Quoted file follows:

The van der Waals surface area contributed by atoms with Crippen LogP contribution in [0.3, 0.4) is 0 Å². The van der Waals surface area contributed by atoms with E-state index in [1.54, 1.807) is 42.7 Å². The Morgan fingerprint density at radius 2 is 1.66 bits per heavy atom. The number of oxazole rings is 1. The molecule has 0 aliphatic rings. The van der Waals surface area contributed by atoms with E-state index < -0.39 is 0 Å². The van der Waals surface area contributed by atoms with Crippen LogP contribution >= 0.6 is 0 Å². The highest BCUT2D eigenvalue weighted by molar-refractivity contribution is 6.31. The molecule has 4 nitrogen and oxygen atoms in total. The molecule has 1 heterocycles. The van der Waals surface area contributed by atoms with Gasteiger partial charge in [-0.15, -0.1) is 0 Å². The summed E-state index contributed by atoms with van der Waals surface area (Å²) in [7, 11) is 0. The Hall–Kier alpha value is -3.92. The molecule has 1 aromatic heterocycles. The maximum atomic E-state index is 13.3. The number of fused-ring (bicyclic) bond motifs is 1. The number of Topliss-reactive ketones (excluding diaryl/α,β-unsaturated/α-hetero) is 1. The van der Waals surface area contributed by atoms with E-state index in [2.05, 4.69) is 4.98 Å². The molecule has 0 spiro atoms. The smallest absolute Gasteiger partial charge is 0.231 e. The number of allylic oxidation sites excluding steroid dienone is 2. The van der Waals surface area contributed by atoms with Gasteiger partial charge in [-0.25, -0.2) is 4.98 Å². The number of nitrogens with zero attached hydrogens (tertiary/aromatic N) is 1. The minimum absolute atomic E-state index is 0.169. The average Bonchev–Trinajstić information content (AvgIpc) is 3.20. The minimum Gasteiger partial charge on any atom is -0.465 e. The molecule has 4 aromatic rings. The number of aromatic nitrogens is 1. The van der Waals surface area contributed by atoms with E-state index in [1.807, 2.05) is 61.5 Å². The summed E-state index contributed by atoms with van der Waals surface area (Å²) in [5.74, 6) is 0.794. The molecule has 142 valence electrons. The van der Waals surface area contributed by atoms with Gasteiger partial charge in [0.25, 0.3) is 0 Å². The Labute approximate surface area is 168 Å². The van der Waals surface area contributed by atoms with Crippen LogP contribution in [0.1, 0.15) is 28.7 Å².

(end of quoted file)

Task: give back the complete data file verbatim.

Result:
The van der Waals surface area contributed by atoms with Crippen LogP contribution in [0.3, 0.4) is 0 Å². The van der Waals surface area contributed by atoms with E-state index in [1.54, 1.807) is 42.7 Å². The Morgan fingerprint density at radius 2 is 1.66 bits per heavy atom. The number of oxazole rings is 1. The molecule has 0 aliphatic rings. The van der Waals surface area contributed by atoms with E-state index < -0.39 is 0 Å². The van der Waals surface area contributed by atoms with Crippen LogP contribution >= 0.6 is 0 Å². The highest BCUT2D eigenvalue weighted by molar-refractivity contribution is 6.31. The molecule has 4 nitrogen and oxygen atoms in total. The molecule has 1 heterocycles. The van der Waals surface area contributed by atoms with Gasteiger partial charge in [-0.15, -0.1) is 0 Å². The summed E-state index contributed by atoms with van der Waals surface area (Å²) in [7, 11) is 0. The Hall–Kier alpha value is -3.92. The molecule has 1 aromatic heterocycles. The maximum atomic E-state index is 13.3. The number of fused-ring (bicyclic) bond motifs is 1. The number of Topliss-reactive ketones (excluding diaryl/α,β-unsaturated/α-hetero) is 1. The van der Waals surface area contributed by atoms with E-state index in [2.05, 4.69) is 4.98 Å². The molecule has 0 spiro atoms. The smallest absolute Gasteiger partial charge is 0.231 e. The number of allylic oxidation sites excluding steroid dienone is 2. The van der Waals surface area contributed by atoms with Gasteiger partial charge in [-0.25, -0.2) is 4.98 Å². The number of nitrogens with zero attached hydrogens (tertiary/aromatic N) is 1. The minimum absolute atomic E-state index is 0.169. The average Bonchev–Trinajstić information content (AvgIpc) is 3.20. The minimum Gasteiger partial charge on any atom is -0.465 e. The molecule has 4 aromatic rings. The number of aromatic nitrogens is 1. The van der Waals surface area contributed by atoms with E-state index in [1.807, 2.05) is 61.5 Å². The summed E-state index contributed by atoms with van der Waals surface area (Å²) in [5.74, 6) is 0.794. The molecule has 142 valence electrons. The van der Waals surface area contributed by atoms with Gasteiger partial charge in [0.25, 0.3) is 0 Å². The Labute approximate surface area is 168 Å². The van der Waals surface area contributed by atoms with Crippen LogP contribution in [0.1, 0.15) is 28.7 Å².